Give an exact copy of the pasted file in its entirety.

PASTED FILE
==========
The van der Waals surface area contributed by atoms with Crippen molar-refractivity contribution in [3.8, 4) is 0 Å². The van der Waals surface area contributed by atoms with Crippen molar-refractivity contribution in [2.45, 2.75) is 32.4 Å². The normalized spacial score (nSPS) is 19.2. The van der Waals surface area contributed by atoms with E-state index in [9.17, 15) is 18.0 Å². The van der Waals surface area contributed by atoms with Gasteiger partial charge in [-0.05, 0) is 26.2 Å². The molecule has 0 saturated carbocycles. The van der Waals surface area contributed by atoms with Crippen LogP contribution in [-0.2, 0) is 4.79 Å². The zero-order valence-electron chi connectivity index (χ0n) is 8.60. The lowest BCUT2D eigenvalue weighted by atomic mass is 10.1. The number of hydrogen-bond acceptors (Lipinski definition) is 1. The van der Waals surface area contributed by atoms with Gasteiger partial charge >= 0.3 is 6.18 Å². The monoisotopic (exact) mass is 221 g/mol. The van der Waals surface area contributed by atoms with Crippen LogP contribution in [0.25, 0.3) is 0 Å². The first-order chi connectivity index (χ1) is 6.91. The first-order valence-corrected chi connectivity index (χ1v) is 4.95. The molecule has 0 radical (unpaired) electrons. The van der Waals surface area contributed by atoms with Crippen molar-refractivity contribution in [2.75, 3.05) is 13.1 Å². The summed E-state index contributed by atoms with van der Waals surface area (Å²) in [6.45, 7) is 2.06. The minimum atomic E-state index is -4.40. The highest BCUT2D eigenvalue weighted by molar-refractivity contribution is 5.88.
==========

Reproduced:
The van der Waals surface area contributed by atoms with Crippen molar-refractivity contribution in [3.8, 4) is 0 Å². The van der Waals surface area contributed by atoms with Crippen molar-refractivity contribution in [2.45, 2.75) is 32.4 Å². The normalized spacial score (nSPS) is 19.2. The van der Waals surface area contributed by atoms with E-state index in [9.17, 15) is 18.0 Å². The van der Waals surface area contributed by atoms with Gasteiger partial charge in [-0.05, 0) is 26.2 Å². The molecule has 0 saturated carbocycles. The van der Waals surface area contributed by atoms with Crippen LogP contribution in [-0.2, 0) is 4.79 Å². The zero-order valence-electron chi connectivity index (χ0n) is 8.60. The lowest BCUT2D eigenvalue weighted by atomic mass is 10.1. The number of hydrogen-bond acceptors (Lipinski definition) is 1. The van der Waals surface area contributed by atoms with Gasteiger partial charge >= 0.3 is 6.18 Å². The monoisotopic (exact) mass is 221 g/mol. The van der Waals surface area contributed by atoms with Crippen LogP contribution in [0.25, 0.3) is 0 Å². The first-order chi connectivity index (χ1) is 6.91. The first-order valence-corrected chi connectivity index (χ1v) is 4.95. The molecule has 0 radical (unpaired) electrons. The van der Waals surface area contributed by atoms with Crippen molar-refractivity contribution in [2.75, 3.05) is 13.1 Å². The summed E-state index contributed by atoms with van der Waals surface area (Å²) in [6.45, 7) is 2.06. The minimum atomic E-state index is -4.40. The highest BCUT2D eigenvalue weighted by molar-refractivity contribution is 5.88.